With regard to that feeling of gentleness, I’ve been told by a couple of Play School presenters that the instruction they were given was to imagine they were speaking to a single child, sitting alone in the front room. And by the sound of things, that was you and me…
Exactly, television was my company. I travelled around a lot as a kid, because my father moved with his job from place to place. And although I made friends quite easily, they were never around long enough. So I had a relationship with the television that you wouldn’t have if you had a big family with a lot going on. And talking about that one-to-one feeling… the other genius, I think, is Bernard Cribbins. One of the best actors out there. He’s just at the top of his tree, I think he’s wonderful. He’s also been quoted as saying that, when he did Jackanory, he just sat and talked to that one kid.
He’s absolutely right – that’s how you associate with children. I don’t have children of my own, but I’ve had enough contact with nephews and nieces to know that if you have to sit down and teach them how to tie a bow or do their shoelaces, then you can’t do it in a bouncy way. And I don’t want to play amateur psychologist, but I think that children sometimes need to learn how to be quiet, or on their own, without feeling uneasy that something isn’t happening. I heard somewhere recently that boredom is a very good springboard for the imagination.
Yes, I think that sense of stillness can result in creativity. If there’s stillness and silence then your mind can wander… often in quite interesting and invigorating directions.
Absolutely, and children find their outlets. Through poetry, or art, or making models, or writing – they’re all pretty analogue references, I know. I’m not too sure how the electronic age has changed that… to physically pick up a pencil and draw, as opposed to doing it on an electronic pad… I mean the biggest high-tech excitement for me was an Etch-A-Sketch!
I guess we’re all just bombarded by “stuff “in the 21st century. You actually have to make an effort not to be, and physically turn everything off. You have to really want to be quiet these days, but back then it was our default setting.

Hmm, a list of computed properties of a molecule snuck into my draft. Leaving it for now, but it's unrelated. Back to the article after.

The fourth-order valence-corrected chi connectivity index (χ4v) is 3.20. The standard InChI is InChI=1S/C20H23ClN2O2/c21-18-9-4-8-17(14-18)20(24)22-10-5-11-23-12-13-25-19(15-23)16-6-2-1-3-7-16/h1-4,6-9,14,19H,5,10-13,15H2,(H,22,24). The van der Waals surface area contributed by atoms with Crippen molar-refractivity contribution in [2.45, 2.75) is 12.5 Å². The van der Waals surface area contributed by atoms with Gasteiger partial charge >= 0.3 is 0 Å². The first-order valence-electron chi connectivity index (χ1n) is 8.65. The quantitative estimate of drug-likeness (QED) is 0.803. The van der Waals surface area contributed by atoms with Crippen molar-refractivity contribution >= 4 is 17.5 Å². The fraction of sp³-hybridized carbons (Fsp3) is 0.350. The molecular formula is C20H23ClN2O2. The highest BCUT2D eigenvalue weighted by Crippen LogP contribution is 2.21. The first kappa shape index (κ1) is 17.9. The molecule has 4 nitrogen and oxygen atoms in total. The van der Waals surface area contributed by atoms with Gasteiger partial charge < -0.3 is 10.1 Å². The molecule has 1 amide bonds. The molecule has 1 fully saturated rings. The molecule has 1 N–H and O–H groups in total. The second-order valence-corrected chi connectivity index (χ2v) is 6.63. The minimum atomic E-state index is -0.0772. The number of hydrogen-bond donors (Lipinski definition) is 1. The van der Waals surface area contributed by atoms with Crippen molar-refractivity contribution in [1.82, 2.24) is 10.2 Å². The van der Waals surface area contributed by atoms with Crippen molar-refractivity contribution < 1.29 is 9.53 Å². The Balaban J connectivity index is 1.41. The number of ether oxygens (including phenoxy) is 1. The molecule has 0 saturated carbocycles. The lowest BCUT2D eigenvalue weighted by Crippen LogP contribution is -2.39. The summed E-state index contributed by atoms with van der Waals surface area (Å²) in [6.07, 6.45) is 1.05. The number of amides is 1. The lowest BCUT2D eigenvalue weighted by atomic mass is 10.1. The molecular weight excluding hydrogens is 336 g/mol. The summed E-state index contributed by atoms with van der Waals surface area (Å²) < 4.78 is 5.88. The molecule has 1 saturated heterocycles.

And it’s very hard. I’m as guilty of it as the next person. Instant gratification is an interesting thing as well. As a photographer, I remember the excitement of waiting for your prints to arrive in the post from Bonusprint… or going down to Boots to pick them up! I was using film for years, even after digital came around. You’d take a photograph of a child and they’d say “Can I have a look at it?” And you’d say: “Nope! It’s on film, mate – sorry!” [Laughs].
The notion of instant gratification doesn’t encourage patience. I’m aware I’m a “quick person”, and I like things to be done quickly… but patience is something you need to learn. How that seeps into media and entertainment, I don’t know… possibly the idea of us watching one episode of something, and waiting another week to see the next one. Schedulers would simply never let that happen now! I think I should add however, that the sudden popularity of “Slow TV” is very interesting. Perhaps there is light at the end of the tunnel.
Yes… and I daresay it’s not the last time we’ll talk about Doctor Who, but you would watch it on a Saturday… and then you’d have a full week for it to sink in. You’d act out that episode in the school playground for a week, and you’d think about it and talk about it with your friends. All of us watching and dissecting these programmes at the same time, at a leisurely pace.
I couldn’t agree with you more, and that element has completely gone. People either choose to binge watch, or they put off watching for months! I have to admit though, that that flexibility of viewing is convenient. Whether there’s a correlation with regard to soaps having completely exploded, in terms of the number of episodes… again, I think to a certain extent, that’s been at the expense of the single drama. I look back, and I quote this a lot: When we started Casualty, in 1986, we all trotted off to the launch of the new BBC Drama Season at BAFTA. I still have the brochure. The variety of output that the BBC had was extraordinary: within 18 months you had Screen One, Screen Two, ScreenPlay, Theatre Night, The Theban Plays… as well as, you know, the likes of Doctor Who and Casualty. EastEnders took up just one page, it had been going a year and had two episodes a week. And now, it’s every single night. In terms of drama, I do think it’s a case of the law of diminishing returns. As far as the executives are concerned though, it’s cheap and easy: you’ve got your set built, a stable of writers, your regulars and guests come in for a couple of bob to do one or two episodes.